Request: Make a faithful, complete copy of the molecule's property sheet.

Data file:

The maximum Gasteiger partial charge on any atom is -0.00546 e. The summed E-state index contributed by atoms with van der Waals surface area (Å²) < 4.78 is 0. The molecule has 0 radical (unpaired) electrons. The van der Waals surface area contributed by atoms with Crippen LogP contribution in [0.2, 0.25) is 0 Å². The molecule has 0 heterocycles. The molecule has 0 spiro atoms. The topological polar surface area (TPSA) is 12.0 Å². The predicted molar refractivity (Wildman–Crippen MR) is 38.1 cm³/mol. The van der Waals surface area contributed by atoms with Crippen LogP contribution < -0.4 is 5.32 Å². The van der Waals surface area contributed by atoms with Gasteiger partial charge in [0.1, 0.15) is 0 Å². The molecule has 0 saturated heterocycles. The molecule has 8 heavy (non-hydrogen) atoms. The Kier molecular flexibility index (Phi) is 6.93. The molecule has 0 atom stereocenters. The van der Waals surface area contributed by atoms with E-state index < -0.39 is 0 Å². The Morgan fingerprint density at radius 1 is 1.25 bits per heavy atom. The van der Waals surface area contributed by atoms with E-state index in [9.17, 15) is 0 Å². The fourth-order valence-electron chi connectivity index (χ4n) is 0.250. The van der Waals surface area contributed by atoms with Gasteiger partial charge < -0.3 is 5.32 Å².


The maximum Gasteiger partial charge on any atom is -0.00546 e. The summed E-state index contributed by atoms with van der Waals surface area (Å²) < 4.78 is 0. The molecule has 0 radical (unpaired) electrons. The van der Waals surface area contributed by atoms with Crippen LogP contribution in [0.2, 0.25) is 0 Å². The molecule has 0 heterocycles. The molecule has 0 spiro atoms. The topological polar surface area (TPSA) is 12.0 Å². The predicted molar refractivity (Wildman–Crippen MR) is 38.1 cm³/mol. The van der Waals surface area contributed by atoms with Crippen LogP contribution < -0.4 is 5.32 Å². The van der Waals surface area contributed by atoms with Gasteiger partial charge in [0.1, 0.15) is 0 Å². The molecule has 0 saturated heterocycles. The molecule has 8 heavy (non-hydrogen) atoms. The Kier molecular flexibility index (Phi) is 6.93. The molecule has 0 atom stereocenters. The van der Waals surface area contributed by atoms with E-state index < -0.39 is 0 Å². The Morgan fingerprint density at radius 1 is 1.25 bits per heavy atom. The van der Waals surface area contributed by atoms with E-state index in [9.17, 15) is 0 Å². The fourth-order valence-electron chi connectivity index (χ4n) is 0.250. The van der Waals surface area contributed by atoms with Gasteiger partial charge < -0.3 is 5.32 Å².